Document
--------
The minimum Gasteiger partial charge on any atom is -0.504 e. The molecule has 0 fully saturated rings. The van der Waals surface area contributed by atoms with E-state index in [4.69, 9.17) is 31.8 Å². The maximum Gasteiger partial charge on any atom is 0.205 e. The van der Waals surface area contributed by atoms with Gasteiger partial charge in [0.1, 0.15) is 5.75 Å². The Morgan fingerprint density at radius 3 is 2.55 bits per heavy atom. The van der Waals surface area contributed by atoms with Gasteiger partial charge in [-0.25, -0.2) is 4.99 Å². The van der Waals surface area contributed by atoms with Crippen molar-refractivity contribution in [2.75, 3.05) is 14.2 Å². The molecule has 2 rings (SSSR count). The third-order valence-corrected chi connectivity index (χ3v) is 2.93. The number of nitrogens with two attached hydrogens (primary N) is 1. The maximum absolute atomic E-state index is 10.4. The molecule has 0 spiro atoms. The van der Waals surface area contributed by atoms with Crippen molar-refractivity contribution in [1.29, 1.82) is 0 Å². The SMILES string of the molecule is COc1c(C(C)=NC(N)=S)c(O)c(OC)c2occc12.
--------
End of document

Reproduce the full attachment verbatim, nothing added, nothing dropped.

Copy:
The minimum Gasteiger partial charge on any atom is -0.504 e. The molecule has 0 fully saturated rings. The van der Waals surface area contributed by atoms with E-state index in [4.69, 9.17) is 31.8 Å². The maximum Gasteiger partial charge on any atom is 0.205 e. The van der Waals surface area contributed by atoms with Gasteiger partial charge in [0.1, 0.15) is 5.75 Å². The Morgan fingerprint density at radius 3 is 2.55 bits per heavy atom. The van der Waals surface area contributed by atoms with Gasteiger partial charge in [-0.25, -0.2) is 4.99 Å². The van der Waals surface area contributed by atoms with Crippen molar-refractivity contribution in [2.75, 3.05) is 14.2 Å². The molecule has 2 rings (SSSR count). The third-order valence-corrected chi connectivity index (χ3v) is 2.93. The number of nitrogens with two attached hydrogens (primary N) is 1. The maximum absolute atomic E-state index is 10.4. The molecule has 0 spiro atoms. The van der Waals surface area contributed by atoms with Crippen molar-refractivity contribution in [1.29, 1.82) is 0 Å². The SMILES string of the molecule is COc1c(C(C)=NC(N)=S)c(O)c(OC)c2occc12.